The article about Zuhdee, a former resistance fighter living in Gaza City, struck a deeper nerve. I guessed this would happen, and I even prefaced the article with statements expressing my understanding of the controversy surrounding his background. But keep in mind that I entered Gaza as a Palestinian as well as an objective citizen journalist whose duty was to put even the most unpopular realities into the public spectacle. I did not interview Zuhdee to romanticize armed conflict nor did I praise or criticize him — in person and in the article — for his actions. In the most neutral way possible, I interviewed a man who could not afford burn cream or other medications. He just so happened to be part of an armed faction when a missile landed on him. The point of the article was not to entice readers into following in Zuhdee’s footsteps. Rather, it was meant to show the gruesome reality of war and the broad range of sociopolitical and health issues that everyone in Gaza is forced to deal with.

At the end of the article, I revealed my intention to purchase a tube of ointment for his unhealed burn wounds. I did not realize that people would go out of their way to make the ridiculous assertion that I intended to finance extremism. Here’s the truth: I am studying to become a doctor. When I do become a medical practitioner, God-willing, and take the Hippocratic Oath, I will strive to treat any and everyone, regardless of color, age, religion, or background. When I see a wound or an illness, I feel an urge to treat it. This includes open burn wounds. Is it really that controversial and dangerous to wish to heal? In the end, there was no burn medicine to find anyways. The only thing I could do was write a story about him.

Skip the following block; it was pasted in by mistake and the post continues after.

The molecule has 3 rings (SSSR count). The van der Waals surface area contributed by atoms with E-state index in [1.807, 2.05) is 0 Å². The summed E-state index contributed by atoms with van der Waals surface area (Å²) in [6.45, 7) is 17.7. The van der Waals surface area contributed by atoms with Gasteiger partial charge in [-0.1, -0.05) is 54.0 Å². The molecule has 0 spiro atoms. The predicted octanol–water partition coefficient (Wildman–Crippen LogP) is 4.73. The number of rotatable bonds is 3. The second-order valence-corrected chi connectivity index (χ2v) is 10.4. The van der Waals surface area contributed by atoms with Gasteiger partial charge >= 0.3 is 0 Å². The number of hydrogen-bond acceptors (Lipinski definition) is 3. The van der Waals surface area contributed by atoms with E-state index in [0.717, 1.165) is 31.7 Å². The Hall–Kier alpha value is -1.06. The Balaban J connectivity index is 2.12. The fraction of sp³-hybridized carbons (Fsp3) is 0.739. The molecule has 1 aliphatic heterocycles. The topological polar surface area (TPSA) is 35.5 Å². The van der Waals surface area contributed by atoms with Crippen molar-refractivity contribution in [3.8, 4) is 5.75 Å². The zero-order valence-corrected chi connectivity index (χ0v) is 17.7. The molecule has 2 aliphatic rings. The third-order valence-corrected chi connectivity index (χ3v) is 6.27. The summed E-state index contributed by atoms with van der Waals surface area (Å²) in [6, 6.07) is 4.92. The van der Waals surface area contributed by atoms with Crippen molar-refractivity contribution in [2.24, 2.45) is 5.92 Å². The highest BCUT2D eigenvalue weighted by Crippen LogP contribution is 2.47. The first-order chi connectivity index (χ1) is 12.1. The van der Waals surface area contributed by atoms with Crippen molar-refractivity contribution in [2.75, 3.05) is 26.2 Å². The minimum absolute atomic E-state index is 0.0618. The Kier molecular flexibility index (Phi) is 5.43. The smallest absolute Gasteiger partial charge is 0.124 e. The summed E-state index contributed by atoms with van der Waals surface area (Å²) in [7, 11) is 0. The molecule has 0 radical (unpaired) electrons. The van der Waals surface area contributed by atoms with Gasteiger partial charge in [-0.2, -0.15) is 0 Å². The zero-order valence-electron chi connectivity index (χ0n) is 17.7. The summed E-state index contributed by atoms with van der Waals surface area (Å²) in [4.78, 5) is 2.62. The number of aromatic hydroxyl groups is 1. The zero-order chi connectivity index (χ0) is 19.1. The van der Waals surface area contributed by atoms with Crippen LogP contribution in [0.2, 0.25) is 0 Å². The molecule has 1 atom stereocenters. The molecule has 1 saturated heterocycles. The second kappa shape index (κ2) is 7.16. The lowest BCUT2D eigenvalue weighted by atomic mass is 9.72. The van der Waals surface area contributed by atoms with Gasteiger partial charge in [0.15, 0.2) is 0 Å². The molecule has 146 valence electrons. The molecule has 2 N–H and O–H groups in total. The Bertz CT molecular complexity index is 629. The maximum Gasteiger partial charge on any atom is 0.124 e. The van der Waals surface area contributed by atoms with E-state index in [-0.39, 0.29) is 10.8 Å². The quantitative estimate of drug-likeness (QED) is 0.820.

I do my best to calculate what I write. I am still relatively new to blogging and journalism, so naturally, I make many mistakes — mistakes that I eventually learn from and avoid repeating. But these two articles are not mistakes. There is absolutely nothing to be mistaken about the moral values that I live and write by.

As another friend put it, “let human rights and justice for all people be your guiding principles”. They are. End controversy.

Sami Kishawi

There are 9 comments

  1. 48Refugee